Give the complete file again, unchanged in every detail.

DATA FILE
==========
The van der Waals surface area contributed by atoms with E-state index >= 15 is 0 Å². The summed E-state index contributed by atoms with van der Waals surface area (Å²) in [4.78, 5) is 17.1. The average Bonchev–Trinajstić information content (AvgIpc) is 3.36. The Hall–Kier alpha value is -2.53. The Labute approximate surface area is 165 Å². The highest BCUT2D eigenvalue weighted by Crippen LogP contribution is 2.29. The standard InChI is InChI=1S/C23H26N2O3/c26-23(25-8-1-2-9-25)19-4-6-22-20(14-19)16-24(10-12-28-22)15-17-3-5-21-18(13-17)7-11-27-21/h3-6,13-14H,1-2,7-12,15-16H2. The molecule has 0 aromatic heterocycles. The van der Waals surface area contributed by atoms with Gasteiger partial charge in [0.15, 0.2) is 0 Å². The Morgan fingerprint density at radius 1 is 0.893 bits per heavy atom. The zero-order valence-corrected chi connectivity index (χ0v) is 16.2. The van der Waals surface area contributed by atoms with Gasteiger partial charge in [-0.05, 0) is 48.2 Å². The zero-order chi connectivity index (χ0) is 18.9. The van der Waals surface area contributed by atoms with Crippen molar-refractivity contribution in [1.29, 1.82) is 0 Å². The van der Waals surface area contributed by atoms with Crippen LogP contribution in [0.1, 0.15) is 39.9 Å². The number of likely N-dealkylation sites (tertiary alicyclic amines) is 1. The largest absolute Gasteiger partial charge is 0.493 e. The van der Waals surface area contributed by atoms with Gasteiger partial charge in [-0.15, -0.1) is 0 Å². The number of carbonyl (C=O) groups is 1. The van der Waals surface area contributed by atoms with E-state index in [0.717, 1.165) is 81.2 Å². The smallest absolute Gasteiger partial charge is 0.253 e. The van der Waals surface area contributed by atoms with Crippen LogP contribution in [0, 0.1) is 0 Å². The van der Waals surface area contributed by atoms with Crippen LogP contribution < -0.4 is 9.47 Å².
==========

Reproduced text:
The van der Waals surface area contributed by atoms with E-state index >= 15 is 0 Å². The summed E-state index contributed by atoms with van der Waals surface area (Å²) in [4.78, 5) is 17.1. The average Bonchev–Trinajstić information content (AvgIpc) is 3.36. The Hall–Kier alpha value is -2.53. The Labute approximate surface area is 165 Å². The highest BCUT2D eigenvalue weighted by Crippen LogP contribution is 2.29. The standard InChI is InChI=1S/C23H26N2O3/c26-23(25-8-1-2-9-25)19-4-6-22-20(14-19)16-24(10-12-28-22)15-17-3-5-21-18(13-17)7-11-27-21/h3-6,13-14H,1-2,7-12,15-16H2. The molecule has 0 aromatic heterocycles. The van der Waals surface area contributed by atoms with Gasteiger partial charge in [0.15, 0.2) is 0 Å². The Morgan fingerprint density at radius 1 is 0.893 bits per heavy atom. The zero-order valence-corrected chi connectivity index (χ0v) is 16.2. The van der Waals surface area contributed by atoms with Gasteiger partial charge in [-0.05, 0) is 48.2 Å². The zero-order chi connectivity index (χ0) is 18.9. The van der Waals surface area contributed by atoms with Crippen molar-refractivity contribution in [1.29, 1.82) is 0 Å². The van der Waals surface area contributed by atoms with Crippen LogP contribution in [0.1, 0.15) is 39.9 Å². The number of likely N-dealkylation sites (tertiary alicyclic amines) is 1. The largest absolute Gasteiger partial charge is 0.493 e. The van der Waals surface area contributed by atoms with Gasteiger partial charge in [-0.15, -0.1) is 0 Å². The number of carbonyl (C=O) groups is 1. The van der Waals surface area contributed by atoms with E-state index in [0.717, 1.165) is 81.2 Å². The smallest absolute Gasteiger partial charge is 0.253 e. The van der Waals surface area contributed by atoms with Crippen LogP contribution in [0, 0.1) is 0 Å². The van der Waals surface area contributed by atoms with Crippen LogP contribution < -0.4 is 9.47 Å².